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Before and after
A look back at satisfying projects.
Howdy from N. Idaho, Traipser!
Coming at you from my parent’s property after a fantastic van trip through the Elkhorn Mountains. My brother lives on the property with his family and it’s always an entertaining
When we aren’t sitting around chatting, I’m wrenching on a variety of projects. A few so far: rewiring trailer lights, installing a floor in a 5th wheel, installing an electrical subpanel, putting up a trellis, installing flashing on a carport… Quite satisfying!
Beyond helping my family out, another benefit to this kind of get-er-dun visit is emotional security knowing I can always work as a handyman…or build a compound to survive a zombie apocalypse.
Quote of the week
Idahoing About, Edition 108 features:
Before and after: a look back at projects
Magic swiveling tables for camper vans
Why I switched this newsletter to Substack
Architect T. rex
Before and After
Speaking of projects, recently I found a 2020 photo of our backyard prior to our garden revamp. Crappy lawn, no plants, no wildlife. Today, it’s a veritable jungle with birds flitting about and bees bumbling flower to flower. A complete transformation…thanks to untold hours spent working our butts off.
That got me thinking about before/afters from other projects. All required time, energy, and commitment. Some also required sweat and swearing at inanimate objects.
Eyeing the rearview mirror, they all feel worth it.
A few of them:
Building out our empty Sprinter van into a mobile adventure rig.
Starting a blog in 2013 at the start of our van trip, now up to 200 posts (plus another 100 newsletters to boot).
Physical adventures like bike tours with Chelsea, mile by mile. In total, almost a year of fond (and hard!) memories of bicycle journeying together.
Toiling away on a business that allows us lots of freedom.
My studious phase the past two years: Learning to speak Italian. Hundreds of hours of piano practice. Notebooks full of drawings…
So many times where I was tired or unmotivated, but did it anyway. My current self thanks that tired-but-doing-it past self!
I see three common threads for all these before/afters:
1. They involved creating something via perseverance and effort (memories included) vs. one-off enjoyment.
2. All of them are experiences or facilitate future experiences (e.g. van trips, hanging in our garden, playing music).
3. All involved building a skill.
Also, in no way were they fun all the time. Sifting rocks from free top soil during our garden project comes to mind…sigh.
All these goals took on a life of their own. I didn’t intend to befriend blog readers or fall in love with piano and bikepacking… It’s all blossomed from having enough fun (and being stubborn) long enough to create a habit.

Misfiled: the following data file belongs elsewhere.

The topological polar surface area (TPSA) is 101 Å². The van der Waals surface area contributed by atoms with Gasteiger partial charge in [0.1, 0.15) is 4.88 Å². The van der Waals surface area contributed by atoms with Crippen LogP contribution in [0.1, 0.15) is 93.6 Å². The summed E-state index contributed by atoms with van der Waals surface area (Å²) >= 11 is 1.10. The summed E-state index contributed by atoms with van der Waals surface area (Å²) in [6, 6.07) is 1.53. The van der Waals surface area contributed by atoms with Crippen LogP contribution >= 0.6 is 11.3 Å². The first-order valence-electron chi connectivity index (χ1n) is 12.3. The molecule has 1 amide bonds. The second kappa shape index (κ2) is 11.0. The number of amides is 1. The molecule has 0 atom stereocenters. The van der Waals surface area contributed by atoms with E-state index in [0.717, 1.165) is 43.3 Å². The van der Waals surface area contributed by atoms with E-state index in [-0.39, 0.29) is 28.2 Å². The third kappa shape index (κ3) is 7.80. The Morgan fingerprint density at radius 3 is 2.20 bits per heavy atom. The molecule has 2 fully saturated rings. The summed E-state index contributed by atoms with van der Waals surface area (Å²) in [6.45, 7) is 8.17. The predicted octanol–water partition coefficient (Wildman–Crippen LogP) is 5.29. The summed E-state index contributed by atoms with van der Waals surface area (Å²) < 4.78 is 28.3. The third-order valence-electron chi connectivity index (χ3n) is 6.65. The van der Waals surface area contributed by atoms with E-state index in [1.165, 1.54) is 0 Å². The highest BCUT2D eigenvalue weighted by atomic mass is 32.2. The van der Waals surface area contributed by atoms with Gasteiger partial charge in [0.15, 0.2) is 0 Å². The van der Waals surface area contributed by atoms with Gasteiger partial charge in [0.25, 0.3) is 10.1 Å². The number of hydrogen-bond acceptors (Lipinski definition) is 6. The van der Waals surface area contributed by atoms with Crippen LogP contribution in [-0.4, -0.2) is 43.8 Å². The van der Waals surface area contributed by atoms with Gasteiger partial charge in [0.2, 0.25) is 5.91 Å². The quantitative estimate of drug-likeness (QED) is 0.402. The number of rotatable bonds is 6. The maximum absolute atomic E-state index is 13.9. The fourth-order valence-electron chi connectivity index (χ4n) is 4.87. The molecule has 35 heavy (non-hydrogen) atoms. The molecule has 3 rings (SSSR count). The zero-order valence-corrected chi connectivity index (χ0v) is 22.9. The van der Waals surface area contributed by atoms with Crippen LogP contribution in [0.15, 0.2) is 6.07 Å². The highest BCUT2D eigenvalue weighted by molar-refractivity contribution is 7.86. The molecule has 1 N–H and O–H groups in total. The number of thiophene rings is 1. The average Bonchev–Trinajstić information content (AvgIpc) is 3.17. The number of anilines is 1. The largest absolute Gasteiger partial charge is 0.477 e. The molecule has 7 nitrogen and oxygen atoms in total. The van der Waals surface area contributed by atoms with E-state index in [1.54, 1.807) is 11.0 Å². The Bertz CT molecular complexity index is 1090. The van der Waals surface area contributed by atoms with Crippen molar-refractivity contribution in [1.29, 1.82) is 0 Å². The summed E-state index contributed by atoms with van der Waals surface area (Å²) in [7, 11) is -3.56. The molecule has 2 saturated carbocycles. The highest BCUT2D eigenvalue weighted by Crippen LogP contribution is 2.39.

A reminder that we often become passionate about something after we’ve invested energy in it.
Similar to asking, “what are the decisions that most positively affected my life,” I think looking at the traits of our most satisfying before and afters is a useful lens for guiding our lives.
Lagun table upgrade for my camper van
I’m loving a recent small improvement in my Sprinter van: a small swiveling Lagun table. I’m typing on it right now!
Why? Because camper vans never have enough counter space. Probably because they’re the size of a walk-in closet?
Lagun tables are a versatile solution for this. I’ve lusted after one forever. Finding a place to attach one always stopped me…until now on battery box I recently built.
Couldn’t be happier with the versatility. Highly recommended if you don’t have something like it.
Why I ditched Mailchimp for Substack
Recently I switched my newsletter host over to Substack. I’d seen many of my favorite writers move their operations and further reading convinced me.
For instance, Ted Gioia’s post about why he’s publishing his next book on Substack is well-reasoned and comprehensive. I’m not writing a book, but still found the benefits compelling enough to change for the following reasons:
Mailchimp is a marketing platform…but I’m not selling anything. Formatting, scheduling, photos, fonts: everything is easier with Substack.
I wanted my newsletters to remain searchable rather than a one-time volley into the ether. My blog posts receive continued traffic for years and years and I’d like to see the same for newsletters.
Mailchimp charges for over 2,000 subscribers. Substack is freeeee and I still own the content and email list.
Substack is bringing back the blogosphere! Instead of publishing a newsletter in a silo, cross-pollination happens via author recommendations that shares work and grows an audience. (Side note: if you run a Substack and enjoy this newsletter, please recommend me!)
So far, I only have good things to say about the experience. Oh, and if there’s weird formatting stuff for this inaugural Substack newsletter, please let me know.
And with that, I bid you adieu, arrivederci, ciao ciao.
Question for the road: what before/afters in your life have been the most satisfying? How can you create more of those?
P.S. What happens when you take paintings from the masters and compare them to photos from current sporting events? Brilliance.
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